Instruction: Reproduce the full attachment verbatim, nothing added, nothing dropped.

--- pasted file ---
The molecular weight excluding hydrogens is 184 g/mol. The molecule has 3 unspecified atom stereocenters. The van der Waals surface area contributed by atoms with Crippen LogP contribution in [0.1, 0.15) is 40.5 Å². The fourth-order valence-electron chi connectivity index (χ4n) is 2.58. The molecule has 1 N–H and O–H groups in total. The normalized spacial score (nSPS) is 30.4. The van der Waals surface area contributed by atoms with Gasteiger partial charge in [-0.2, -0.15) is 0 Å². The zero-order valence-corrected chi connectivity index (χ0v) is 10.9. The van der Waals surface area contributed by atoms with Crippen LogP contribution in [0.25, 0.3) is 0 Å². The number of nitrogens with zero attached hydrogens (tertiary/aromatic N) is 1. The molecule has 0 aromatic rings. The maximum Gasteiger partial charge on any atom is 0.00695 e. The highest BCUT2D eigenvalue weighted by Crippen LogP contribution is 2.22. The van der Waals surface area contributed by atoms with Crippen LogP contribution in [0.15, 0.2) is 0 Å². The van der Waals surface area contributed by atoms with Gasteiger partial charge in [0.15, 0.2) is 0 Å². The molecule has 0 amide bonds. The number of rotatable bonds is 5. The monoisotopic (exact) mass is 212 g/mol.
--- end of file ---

The molecular weight excluding hydrogens is 184 g/mol. The molecule has 3 unspecified atom stereocenters. The van der Waals surface area contributed by atoms with Crippen LogP contribution in [0.1, 0.15) is 40.5 Å². The fourth-order valence-electron chi connectivity index (χ4n) is 2.58. The molecule has 1 N–H and O–H groups in total. The normalized spacial score (nSPS) is 30.4. The van der Waals surface area contributed by atoms with Gasteiger partial charge in [-0.2, -0.15) is 0 Å². The zero-order valence-corrected chi connectivity index (χ0v) is 10.9. The van der Waals surface area contributed by atoms with Crippen LogP contribution in [0.25, 0.3) is 0 Å². The number of nitrogens with zero attached hydrogens (tertiary/aromatic N) is 1. The molecule has 0 aromatic rings. The maximum Gasteiger partial charge on any atom is 0.00695 e. The highest BCUT2D eigenvalue weighted by Crippen LogP contribution is 2.22. The van der Waals surface area contributed by atoms with Crippen LogP contribution in [0.15, 0.2) is 0 Å². The van der Waals surface area contributed by atoms with Gasteiger partial charge in [0.15, 0.2) is 0 Å². The molecule has 0 amide bonds. The number of rotatable bonds is 5. The monoisotopic (exact) mass is 212 g/mol.